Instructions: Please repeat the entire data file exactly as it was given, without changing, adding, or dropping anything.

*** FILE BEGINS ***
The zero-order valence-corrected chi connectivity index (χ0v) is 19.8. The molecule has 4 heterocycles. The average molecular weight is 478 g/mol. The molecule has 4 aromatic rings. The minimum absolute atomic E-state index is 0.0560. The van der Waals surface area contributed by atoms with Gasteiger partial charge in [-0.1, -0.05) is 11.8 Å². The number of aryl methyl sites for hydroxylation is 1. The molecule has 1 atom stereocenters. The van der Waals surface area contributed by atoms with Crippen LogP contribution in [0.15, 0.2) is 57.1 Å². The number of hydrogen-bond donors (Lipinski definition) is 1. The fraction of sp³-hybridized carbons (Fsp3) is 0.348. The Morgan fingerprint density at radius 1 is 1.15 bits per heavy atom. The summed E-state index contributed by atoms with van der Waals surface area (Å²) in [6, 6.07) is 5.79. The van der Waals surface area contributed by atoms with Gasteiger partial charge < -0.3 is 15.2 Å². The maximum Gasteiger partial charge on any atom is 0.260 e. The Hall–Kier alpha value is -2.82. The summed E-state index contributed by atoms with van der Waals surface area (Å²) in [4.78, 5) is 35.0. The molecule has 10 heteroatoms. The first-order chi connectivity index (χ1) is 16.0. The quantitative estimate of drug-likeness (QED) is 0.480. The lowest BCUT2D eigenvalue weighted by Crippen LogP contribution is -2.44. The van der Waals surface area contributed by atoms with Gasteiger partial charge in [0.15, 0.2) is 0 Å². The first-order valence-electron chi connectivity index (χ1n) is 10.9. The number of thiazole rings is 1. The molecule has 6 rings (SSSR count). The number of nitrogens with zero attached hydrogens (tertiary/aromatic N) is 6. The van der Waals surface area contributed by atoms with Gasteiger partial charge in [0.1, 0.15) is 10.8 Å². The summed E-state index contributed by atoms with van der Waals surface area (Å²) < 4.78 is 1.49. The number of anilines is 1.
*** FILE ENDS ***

The zero-order valence-corrected chi connectivity index (χ0v) is 19.8. The molecule has 4 heterocycles. The average molecular weight is 478 g/mol. The molecule has 4 aromatic rings. The minimum absolute atomic E-state index is 0.0560. The van der Waals surface area contributed by atoms with Gasteiger partial charge in [-0.1, -0.05) is 11.8 Å². The number of aryl methyl sites for hydroxylation is 1. The molecule has 1 atom stereocenters. The van der Waals surface area contributed by atoms with Crippen LogP contribution in [0.15, 0.2) is 57.1 Å². The number of hydrogen-bond donors (Lipinski definition) is 1. The fraction of sp³-hybridized carbons (Fsp3) is 0.348. The Morgan fingerprint density at radius 1 is 1.15 bits per heavy atom. The summed E-state index contributed by atoms with van der Waals surface area (Å²) in [6, 6.07) is 5.79. The van der Waals surface area contributed by atoms with Gasteiger partial charge < -0.3 is 15.2 Å². The maximum Gasteiger partial charge on any atom is 0.260 e. The Hall–Kier alpha value is -2.82. The summed E-state index contributed by atoms with van der Waals surface area (Å²) in [4.78, 5) is 35.0. The molecule has 10 heteroatoms. The first-order chi connectivity index (χ1) is 16.0. The quantitative estimate of drug-likeness (QED) is 0.480. The lowest BCUT2D eigenvalue weighted by Crippen LogP contribution is -2.44. The van der Waals surface area contributed by atoms with Gasteiger partial charge in [0.15, 0.2) is 0 Å². The first-order valence-electron chi connectivity index (χ1n) is 10.9. The number of thiazole rings is 1. The molecule has 6 rings (SSSR count). The number of nitrogens with zero attached hydrogens (tertiary/aromatic N) is 6. The van der Waals surface area contributed by atoms with Gasteiger partial charge in [0.1, 0.15) is 10.8 Å². The summed E-state index contributed by atoms with van der Waals surface area (Å²) < 4.78 is 1.49. The number of anilines is 1.